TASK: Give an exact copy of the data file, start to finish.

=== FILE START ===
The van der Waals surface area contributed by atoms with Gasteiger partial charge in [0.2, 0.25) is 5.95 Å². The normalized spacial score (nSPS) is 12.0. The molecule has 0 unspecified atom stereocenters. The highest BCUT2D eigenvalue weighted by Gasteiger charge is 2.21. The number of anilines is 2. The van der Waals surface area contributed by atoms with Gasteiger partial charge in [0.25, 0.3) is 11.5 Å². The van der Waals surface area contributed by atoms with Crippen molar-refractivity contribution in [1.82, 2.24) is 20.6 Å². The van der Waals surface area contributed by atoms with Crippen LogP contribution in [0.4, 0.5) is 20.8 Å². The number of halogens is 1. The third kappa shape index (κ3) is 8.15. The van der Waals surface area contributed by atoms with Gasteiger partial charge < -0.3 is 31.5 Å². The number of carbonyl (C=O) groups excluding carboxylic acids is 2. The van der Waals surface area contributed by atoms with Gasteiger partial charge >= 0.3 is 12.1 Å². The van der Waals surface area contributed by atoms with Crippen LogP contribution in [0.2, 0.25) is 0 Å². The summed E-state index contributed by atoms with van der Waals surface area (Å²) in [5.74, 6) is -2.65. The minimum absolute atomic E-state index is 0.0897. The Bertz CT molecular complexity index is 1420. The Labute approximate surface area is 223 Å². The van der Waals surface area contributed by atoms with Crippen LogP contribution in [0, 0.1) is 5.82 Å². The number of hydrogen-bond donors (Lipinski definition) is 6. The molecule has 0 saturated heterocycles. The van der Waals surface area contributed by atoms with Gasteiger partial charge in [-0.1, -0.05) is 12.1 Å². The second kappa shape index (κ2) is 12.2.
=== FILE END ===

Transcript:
The van der Waals surface area contributed by atoms with Gasteiger partial charge in [0.2, 0.25) is 5.95 Å². The normalized spacial score (nSPS) is 12.0. The molecule has 0 unspecified atom stereocenters. The highest BCUT2D eigenvalue weighted by Gasteiger charge is 2.21. The number of anilines is 2. The van der Waals surface area contributed by atoms with Gasteiger partial charge in [0.25, 0.3) is 11.5 Å². The van der Waals surface area contributed by atoms with Crippen molar-refractivity contribution in [1.82, 2.24) is 20.6 Å². The van der Waals surface area contributed by atoms with Crippen LogP contribution in [0.4, 0.5) is 20.8 Å². The number of halogens is 1. The third kappa shape index (κ3) is 8.15. The van der Waals surface area contributed by atoms with Gasteiger partial charge < -0.3 is 31.5 Å². The number of carbonyl (C=O) groups excluding carboxylic acids is 2. The van der Waals surface area contributed by atoms with Gasteiger partial charge >= 0.3 is 12.1 Å². The van der Waals surface area contributed by atoms with Crippen LogP contribution in [0.2, 0.25) is 0 Å². The summed E-state index contributed by atoms with van der Waals surface area (Å²) in [5.74, 6) is -2.65. The minimum absolute atomic E-state index is 0.0897. The Bertz CT molecular complexity index is 1420. The Labute approximate surface area is 223 Å². The van der Waals surface area contributed by atoms with Crippen LogP contribution in [0, 0.1) is 5.82 Å². The number of hydrogen-bond donors (Lipinski definition) is 6. The molecule has 0 saturated heterocycles. The van der Waals surface area contributed by atoms with Gasteiger partial charge in [-0.1, -0.05) is 12.1 Å². The second kappa shape index (κ2) is 12.2.